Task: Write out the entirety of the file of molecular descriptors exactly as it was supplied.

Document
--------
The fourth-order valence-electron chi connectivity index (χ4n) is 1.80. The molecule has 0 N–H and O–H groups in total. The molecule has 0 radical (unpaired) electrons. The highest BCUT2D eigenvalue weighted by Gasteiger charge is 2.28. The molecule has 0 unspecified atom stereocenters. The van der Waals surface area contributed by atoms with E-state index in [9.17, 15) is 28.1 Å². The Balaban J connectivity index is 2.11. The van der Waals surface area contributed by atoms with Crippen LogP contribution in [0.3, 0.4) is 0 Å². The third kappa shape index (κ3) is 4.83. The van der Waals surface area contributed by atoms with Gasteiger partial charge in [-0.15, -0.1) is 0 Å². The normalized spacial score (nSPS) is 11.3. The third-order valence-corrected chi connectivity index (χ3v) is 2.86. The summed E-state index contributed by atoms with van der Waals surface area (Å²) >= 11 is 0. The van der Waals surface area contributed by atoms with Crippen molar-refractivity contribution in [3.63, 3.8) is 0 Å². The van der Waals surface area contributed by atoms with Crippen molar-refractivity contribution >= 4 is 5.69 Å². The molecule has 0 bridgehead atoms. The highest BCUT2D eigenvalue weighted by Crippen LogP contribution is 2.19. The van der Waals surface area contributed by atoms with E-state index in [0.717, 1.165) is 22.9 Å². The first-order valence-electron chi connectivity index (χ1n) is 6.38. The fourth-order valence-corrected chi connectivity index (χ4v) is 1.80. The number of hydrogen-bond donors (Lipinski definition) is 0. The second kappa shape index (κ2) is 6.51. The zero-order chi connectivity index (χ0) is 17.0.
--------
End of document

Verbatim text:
The fourth-order valence-electron chi connectivity index (χ4n) is 1.80. The molecule has 0 N–H and O–H groups in total. The molecule has 0 radical (unpaired) electrons. The highest BCUT2D eigenvalue weighted by Gasteiger charge is 2.28. The molecule has 0 unspecified atom stereocenters. The van der Waals surface area contributed by atoms with E-state index in [9.17, 15) is 28.1 Å². The Balaban J connectivity index is 2.11. The van der Waals surface area contributed by atoms with Crippen LogP contribution in [0.3, 0.4) is 0 Å². The third kappa shape index (κ3) is 4.83. The van der Waals surface area contributed by atoms with Gasteiger partial charge in [-0.15, -0.1) is 0 Å². The normalized spacial score (nSPS) is 11.3. The third-order valence-corrected chi connectivity index (χ3v) is 2.86. The summed E-state index contributed by atoms with van der Waals surface area (Å²) >= 11 is 0. The van der Waals surface area contributed by atoms with Crippen molar-refractivity contribution in [3.63, 3.8) is 0 Å². The van der Waals surface area contributed by atoms with Crippen molar-refractivity contribution >= 4 is 5.69 Å². The molecule has 0 bridgehead atoms. The highest BCUT2D eigenvalue weighted by Crippen LogP contribution is 2.19. The van der Waals surface area contributed by atoms with E-state index in [0.717, 1.165) is 22.9 Å². The first-order valence-electron chi connectivity index (χ1n) is 6.38. The fourth-order valence-corrected chi connectivity index (χ4v) is 1.80. The number of hydrogen-bond donors (Lipinski definition) is 0. The second kappa shape index (κ2) is 6.51. The zero-order chi connectivity index (χ0) is 17.0.